In our company, the kitchen and bath division has communicator/customer service meetings Tuesdays and Thursdays at 3 p.m. The most serious issues discussed are not broken cabinets, but rather breaks in communication.
Communication is much like a baseball player's batting average
while perfection is impossible, striving for perfection is not. I
believe many of our communication challenges can be prevented or
minimized by following up. I'm going to share, in chronological
order, many areas where improvement on the follow-up can yield
You need to follow-up on leads or customer referrals from home shows and out-of-showroom contact. Whether you gave a formal quote or not isn't important. This potential customer is going to do business with someone, and in today's shopper's world, a follow-up call will greatly improve your chances of getting the business.
My suggestion is to send a note thanking them for their time and interest in your offerings, and inviting them to revisit your showroom or call for further information. In addition, personal contact should be made by phone, if possible.
Don't just leave a message on voice mail, however; keep trying until you reach the potential customer. This phone call can supply you with lots of information. For example: Is the project still alive? Is this prospect still interested in you? Has the time parameter of the project changed? Is the prospect going with another company? If so, with whom and why?
I understand why sales achievers do this first step of follow-up on leads because they know there's value not only in attracting the prospect back to their business, but also in knowing why a sale is lost. I also understand why the lower producers don't make these follow-up attempts; they haven't learned to accept rejection. They are content to let the prospect come back on their own, or simply fade away.
In collecting information to serve the prospect, questions may arise that cannot be answered at that time. This list of questions can be rather lengthy, and special circumstances may surround each, so it's vitally important to follow-up. The answers to these questions are needed for the project to be developed in an accurate and timely fashion.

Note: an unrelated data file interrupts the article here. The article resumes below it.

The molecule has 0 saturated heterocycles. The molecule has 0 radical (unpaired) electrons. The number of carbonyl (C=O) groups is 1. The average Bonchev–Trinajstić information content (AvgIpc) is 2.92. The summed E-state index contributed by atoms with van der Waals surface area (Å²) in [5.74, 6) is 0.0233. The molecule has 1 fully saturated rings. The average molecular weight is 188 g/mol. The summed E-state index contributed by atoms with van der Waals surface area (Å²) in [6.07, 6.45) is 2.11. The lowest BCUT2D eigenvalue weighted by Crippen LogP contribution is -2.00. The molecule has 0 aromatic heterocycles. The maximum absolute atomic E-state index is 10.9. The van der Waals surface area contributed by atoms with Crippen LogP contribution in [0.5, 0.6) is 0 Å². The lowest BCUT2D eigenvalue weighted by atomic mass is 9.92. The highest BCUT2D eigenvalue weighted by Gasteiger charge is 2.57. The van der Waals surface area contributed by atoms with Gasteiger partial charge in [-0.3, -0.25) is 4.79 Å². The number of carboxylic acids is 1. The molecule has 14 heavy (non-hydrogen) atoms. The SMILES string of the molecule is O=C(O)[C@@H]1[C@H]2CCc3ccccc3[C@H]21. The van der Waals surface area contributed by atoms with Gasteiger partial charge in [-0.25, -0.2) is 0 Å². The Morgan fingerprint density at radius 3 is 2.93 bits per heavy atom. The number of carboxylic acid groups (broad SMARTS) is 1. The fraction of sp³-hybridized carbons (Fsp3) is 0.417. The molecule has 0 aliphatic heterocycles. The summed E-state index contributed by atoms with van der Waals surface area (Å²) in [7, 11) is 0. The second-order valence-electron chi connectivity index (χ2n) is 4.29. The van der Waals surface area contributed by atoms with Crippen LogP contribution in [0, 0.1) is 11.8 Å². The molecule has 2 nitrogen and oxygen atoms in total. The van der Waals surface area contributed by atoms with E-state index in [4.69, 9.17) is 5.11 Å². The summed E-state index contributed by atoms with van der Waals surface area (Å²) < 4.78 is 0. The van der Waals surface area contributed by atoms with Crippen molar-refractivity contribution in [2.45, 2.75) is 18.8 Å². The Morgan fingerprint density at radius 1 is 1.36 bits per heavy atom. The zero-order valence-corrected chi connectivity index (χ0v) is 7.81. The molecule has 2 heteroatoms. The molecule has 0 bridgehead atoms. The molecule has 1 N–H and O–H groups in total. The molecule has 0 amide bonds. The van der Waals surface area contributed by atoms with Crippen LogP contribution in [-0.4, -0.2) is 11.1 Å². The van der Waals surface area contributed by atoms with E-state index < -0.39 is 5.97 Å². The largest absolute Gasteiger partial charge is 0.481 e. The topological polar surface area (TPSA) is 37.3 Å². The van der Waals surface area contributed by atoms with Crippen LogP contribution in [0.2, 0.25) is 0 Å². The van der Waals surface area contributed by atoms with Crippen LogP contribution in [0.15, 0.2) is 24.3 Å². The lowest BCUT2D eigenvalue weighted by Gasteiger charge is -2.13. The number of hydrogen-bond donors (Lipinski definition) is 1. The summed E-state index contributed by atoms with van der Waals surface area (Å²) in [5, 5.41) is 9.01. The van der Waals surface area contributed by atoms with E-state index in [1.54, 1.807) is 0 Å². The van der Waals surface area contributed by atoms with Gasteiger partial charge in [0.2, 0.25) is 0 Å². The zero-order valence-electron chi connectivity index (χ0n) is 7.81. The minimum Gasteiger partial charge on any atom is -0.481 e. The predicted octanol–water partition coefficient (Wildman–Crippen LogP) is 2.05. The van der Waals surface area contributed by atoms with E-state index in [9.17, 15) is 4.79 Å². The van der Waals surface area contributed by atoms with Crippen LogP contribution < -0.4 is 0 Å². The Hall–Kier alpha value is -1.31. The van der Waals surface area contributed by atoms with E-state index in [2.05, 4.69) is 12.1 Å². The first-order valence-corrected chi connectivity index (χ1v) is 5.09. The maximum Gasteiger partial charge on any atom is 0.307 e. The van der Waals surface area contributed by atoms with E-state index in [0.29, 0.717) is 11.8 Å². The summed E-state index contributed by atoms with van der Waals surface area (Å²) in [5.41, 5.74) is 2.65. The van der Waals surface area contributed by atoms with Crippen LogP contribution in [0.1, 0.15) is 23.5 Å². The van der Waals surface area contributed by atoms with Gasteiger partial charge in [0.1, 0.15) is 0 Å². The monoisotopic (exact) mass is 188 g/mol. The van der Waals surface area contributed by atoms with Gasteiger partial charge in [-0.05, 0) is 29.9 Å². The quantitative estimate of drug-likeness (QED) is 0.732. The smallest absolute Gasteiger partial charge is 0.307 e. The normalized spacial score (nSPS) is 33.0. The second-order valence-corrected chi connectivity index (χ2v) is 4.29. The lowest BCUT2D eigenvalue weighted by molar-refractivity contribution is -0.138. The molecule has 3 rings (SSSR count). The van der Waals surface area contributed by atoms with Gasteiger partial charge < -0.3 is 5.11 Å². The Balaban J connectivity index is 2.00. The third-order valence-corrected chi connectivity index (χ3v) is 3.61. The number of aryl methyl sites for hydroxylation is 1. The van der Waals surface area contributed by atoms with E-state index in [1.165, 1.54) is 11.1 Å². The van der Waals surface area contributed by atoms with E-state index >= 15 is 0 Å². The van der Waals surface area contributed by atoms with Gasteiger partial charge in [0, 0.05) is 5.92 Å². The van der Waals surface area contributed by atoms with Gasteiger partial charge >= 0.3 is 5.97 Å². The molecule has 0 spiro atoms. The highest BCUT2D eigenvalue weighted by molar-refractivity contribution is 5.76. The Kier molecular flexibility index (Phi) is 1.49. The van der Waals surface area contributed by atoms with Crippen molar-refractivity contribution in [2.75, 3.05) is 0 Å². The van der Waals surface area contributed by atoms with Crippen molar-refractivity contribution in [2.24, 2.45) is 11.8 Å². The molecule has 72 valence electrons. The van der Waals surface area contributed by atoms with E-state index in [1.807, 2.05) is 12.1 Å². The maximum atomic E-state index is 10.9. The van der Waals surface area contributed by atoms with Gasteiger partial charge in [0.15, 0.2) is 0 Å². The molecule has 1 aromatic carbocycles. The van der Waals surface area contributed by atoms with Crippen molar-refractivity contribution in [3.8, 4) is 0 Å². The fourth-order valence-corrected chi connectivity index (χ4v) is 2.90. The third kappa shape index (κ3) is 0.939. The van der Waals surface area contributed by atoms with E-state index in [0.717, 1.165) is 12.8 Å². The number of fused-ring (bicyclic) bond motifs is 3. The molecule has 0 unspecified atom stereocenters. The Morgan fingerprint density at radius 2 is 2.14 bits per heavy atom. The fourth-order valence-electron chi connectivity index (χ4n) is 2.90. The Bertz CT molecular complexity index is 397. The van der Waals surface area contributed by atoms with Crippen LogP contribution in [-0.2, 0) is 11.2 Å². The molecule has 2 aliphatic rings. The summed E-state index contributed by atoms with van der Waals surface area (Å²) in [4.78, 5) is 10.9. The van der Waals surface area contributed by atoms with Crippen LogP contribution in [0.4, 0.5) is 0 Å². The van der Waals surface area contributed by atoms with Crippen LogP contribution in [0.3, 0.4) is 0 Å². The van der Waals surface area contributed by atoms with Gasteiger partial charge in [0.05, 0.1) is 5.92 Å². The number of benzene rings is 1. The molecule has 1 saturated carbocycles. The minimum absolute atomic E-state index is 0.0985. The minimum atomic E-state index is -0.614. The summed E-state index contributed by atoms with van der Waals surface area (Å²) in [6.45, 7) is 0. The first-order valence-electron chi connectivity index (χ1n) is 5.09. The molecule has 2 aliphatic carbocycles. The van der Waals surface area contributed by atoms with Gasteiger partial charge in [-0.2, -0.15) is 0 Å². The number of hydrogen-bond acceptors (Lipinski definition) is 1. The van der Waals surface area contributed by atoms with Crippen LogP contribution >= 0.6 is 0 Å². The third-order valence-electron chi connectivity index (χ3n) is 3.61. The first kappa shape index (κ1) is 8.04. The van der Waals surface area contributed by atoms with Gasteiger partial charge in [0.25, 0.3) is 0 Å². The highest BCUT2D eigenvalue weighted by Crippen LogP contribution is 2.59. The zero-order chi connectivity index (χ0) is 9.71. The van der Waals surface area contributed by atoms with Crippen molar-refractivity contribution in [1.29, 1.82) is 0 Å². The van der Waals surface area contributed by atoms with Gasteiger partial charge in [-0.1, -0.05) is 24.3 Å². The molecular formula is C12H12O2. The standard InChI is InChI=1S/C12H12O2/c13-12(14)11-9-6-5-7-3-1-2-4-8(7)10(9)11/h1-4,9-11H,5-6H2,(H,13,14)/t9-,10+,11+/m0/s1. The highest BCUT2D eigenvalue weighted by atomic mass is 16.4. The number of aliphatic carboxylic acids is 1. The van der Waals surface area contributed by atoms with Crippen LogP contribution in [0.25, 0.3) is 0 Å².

Additionally, the tenacity shown in following up on these issues
is a display of your control of the project and your ability to
keep the selling process pointed toward a successful conclusion as
soon as possible. There's also an unspoken message to the prospect
that you are excellent at detail, concerned about their needs, and
would be terrific at guiding the project.
TIME'S BLACK HOLE
Once the prospect becomes your customer, some anxieties may set in. One is what I call "buyer's remorse" wondering whether they bought the right thing from the right person at the right price. It's also normal that no matter how long they took in making their decision, they'll want you to get started right away.
Both of these feelings can be helped with a follow-up note with a genuine thank you for being chosen for their very special project and a re-explanation of the expected timing of the project.
At this point, while you'll likely have at least half of their expected investment, it still may be several weeks before the project begins. About midway between making the sale and when the project starts, call or write and confirm what has taken place. For example, you can tell the customer that you have received the acknowledgement from the manufacturer and the delivery date has been confirmed just as you had previously discussed.
This is also the appropriate time to let the customer know if something has occurred to potentially alter the expected schedule. It's much better to deal with the accurate information now as opposed to later. I believe customers deserve this communication, and, at the same time, it gives them an opportunity to raise any questions or concerns. The longer these concerns and questions go unaddressed, the greater they may become.
This is also a good time to review what the expectations are, so there are no surprises for either of you.
If it's possible, visit the job site early on in the process. The customers want to know they can trust you, and that you will take responsibility if any challenges occur or expectations are not met.
Remember, particularly if this is a remodeling project, the
customer may be nervous and a bit uncomfortable, and will be
watching this project with an eagle eye to see if anything goes
awry. As the salesperson/designer, a follow through now is your
chance to shine. You can keep the customer informed, hold his or
her hand and follow through to assure yourself and the customer
that things are going as planned.
A STRONG FINISH
There are two important elements to finish off the sale and make it as successful as possible. First, make sure the expectations are met and you get your money. Second, use your success to develop future sales by getting referrals.
Now the sale process begins all over again by turning the
referral into your next sale.
Remember to also follow-up well after the project is completed. Your customer may be surprised to hear from you, but a six-month follow-up is good business. The customer may be living with a small annoyance but has been too busy to have to call it to your attention. The nature of the problem is likely small and easy to solve. By doing so, you will have a happier customer one who is likely to call you for his or her next project.
I suggest you review any of your customer service problems and see if you're missing out by not following through as best you can. With proper follow-up, don't be surprised if you attract more business, have less problems and create more profit.
The sales producers in our industry don't sell and run, they sell and follow through.